- The Washington Times - Wednesday, March 9, 2016

The FBI’s claim that only Apple is capable of recovering data from San Bernardino shooter Syed Farook’s iPhone is akin to animal excrement, former NSA contractor Edward Snowden said Tuesday.

Department of Justice attorneys said in a court filing last month that Apple has the “exclusive technical means” of accessing data off an iPhone 5c recovered from Farook after he and his wife killed 14 people in a December 2015 rampage. Both perpetrators died after during a shoot-out with police, and the Justice Department has asked a District Court judge in California to issue an order compelling Apple to unlock the phone since it claims it’s otherwise impossible to recover any digital evidence from the device.

“Respectfully, that’s horse****,” Mr. Snowden told attendees at the Blueprint for Democracy conference in Washington, D.C. this week through a video link from Moscow.

The 32-year-old former NSA contractor fled the U.S. in 2013 after leaking classified documents detailing the scope of the intelligence community’s ability to conduct mass surveillance through various top-secret programs, including efforts specifically targeting smartphone technology. He’s been in Russia ever since after being granted asylum.

Mr. Snowden alluded on Twitter last month that Apple isn’t the only one with the “exclusive technicals means” to cracking the shooter’s iPhone. He highlighted those specific words in copy of the Justice Department’s filing in a Feb. 18 tweet that he said he was sharing “without comment.”

“That NSA hacks smartphones is established fact,” he tweeted Feb. 27.

Nevertheless, FBI Director James Comey last week told lawmakers during a House Judiciary Committee hearing that the bureau has unsuccessfully appealed to the broader intelligence community, including explicitly NSA, for assistance in cracking Farook’s iPhone.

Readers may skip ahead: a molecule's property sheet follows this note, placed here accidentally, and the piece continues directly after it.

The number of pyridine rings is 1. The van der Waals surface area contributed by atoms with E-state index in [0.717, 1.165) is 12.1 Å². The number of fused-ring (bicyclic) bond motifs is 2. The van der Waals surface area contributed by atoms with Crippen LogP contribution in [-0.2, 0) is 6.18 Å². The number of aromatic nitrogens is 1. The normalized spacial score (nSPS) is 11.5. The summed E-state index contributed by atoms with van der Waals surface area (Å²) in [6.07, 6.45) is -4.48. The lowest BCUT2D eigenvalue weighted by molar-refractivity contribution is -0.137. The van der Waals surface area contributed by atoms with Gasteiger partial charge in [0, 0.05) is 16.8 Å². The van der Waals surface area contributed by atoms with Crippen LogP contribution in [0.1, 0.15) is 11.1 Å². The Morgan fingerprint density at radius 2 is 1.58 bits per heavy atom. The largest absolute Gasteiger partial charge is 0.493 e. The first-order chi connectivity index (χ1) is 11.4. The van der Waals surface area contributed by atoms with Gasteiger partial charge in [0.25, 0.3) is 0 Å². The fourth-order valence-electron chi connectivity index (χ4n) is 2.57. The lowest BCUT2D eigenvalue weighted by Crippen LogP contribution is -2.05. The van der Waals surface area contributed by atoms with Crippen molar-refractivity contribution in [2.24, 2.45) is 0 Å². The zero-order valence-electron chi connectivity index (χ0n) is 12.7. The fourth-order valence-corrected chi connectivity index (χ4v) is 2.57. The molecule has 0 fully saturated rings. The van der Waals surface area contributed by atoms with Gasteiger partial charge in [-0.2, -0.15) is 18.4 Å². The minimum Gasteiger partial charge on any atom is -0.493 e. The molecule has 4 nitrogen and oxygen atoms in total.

“We’ve talked to anybody who will talk to us about it, and I welcome additional suggestions,” Mr. Comey said.

On its part, the Justice Department evoked the All Writs Act of 1789 when it told a District Court judge last month that Apple should be compelled to provide the FBI with technical assistance.

Apple claims it would have to spend several weeks writing a new operating systen for the FBI to run in order for authorities to bypass three separate security features enabled on Farook’s iPhone. Apple CEO Tim Cook said the government’s demands would requiring having company to create the software “equivalent of cancer.”

“The FBI is asking Apple to weaken the security of our products. Hackers and cyber criminals could use this to wreak havoc on our privacy and personal safety. It would set a dangerous precedent for government intrusion on the privacy and safety of its citizens,” Apple’s general counsel, Bruce Sewell, testified at last week’s House hearing.

Facebook, Google and Microsoft have all filed court briefs in support of Apple and agree that compelling the company to write new code would establish a dangerous precedent. Mr. Snowden’s former email provider, Lavabit, said in its brief that the Justice Department would violate the Thirteenth Amendment by forcing Apple to perform labor against its will.

“In simpler terms,” said Lavabit founder Ladar Levison, “this attempted use of the All Writs Act is a blatant and unabashed attempt to circumvent Congress, and pass a heaping pile of bovine feces off as edible. In fact, the FBI is using a hard case in an attempt to force bad law on the American people.”

“Even if the authority to compel such extraordinary assistance was constitutional, then it is the sole responsibility of Congress to mutilate the economic potential of American technology companies by imposing such an obligation,” said Mr. Levison, who ran Lavabit for 10 years. He shuttered the service in 2013 shortly after the NSA leaks began after he was subpoenaed in a federal probe.

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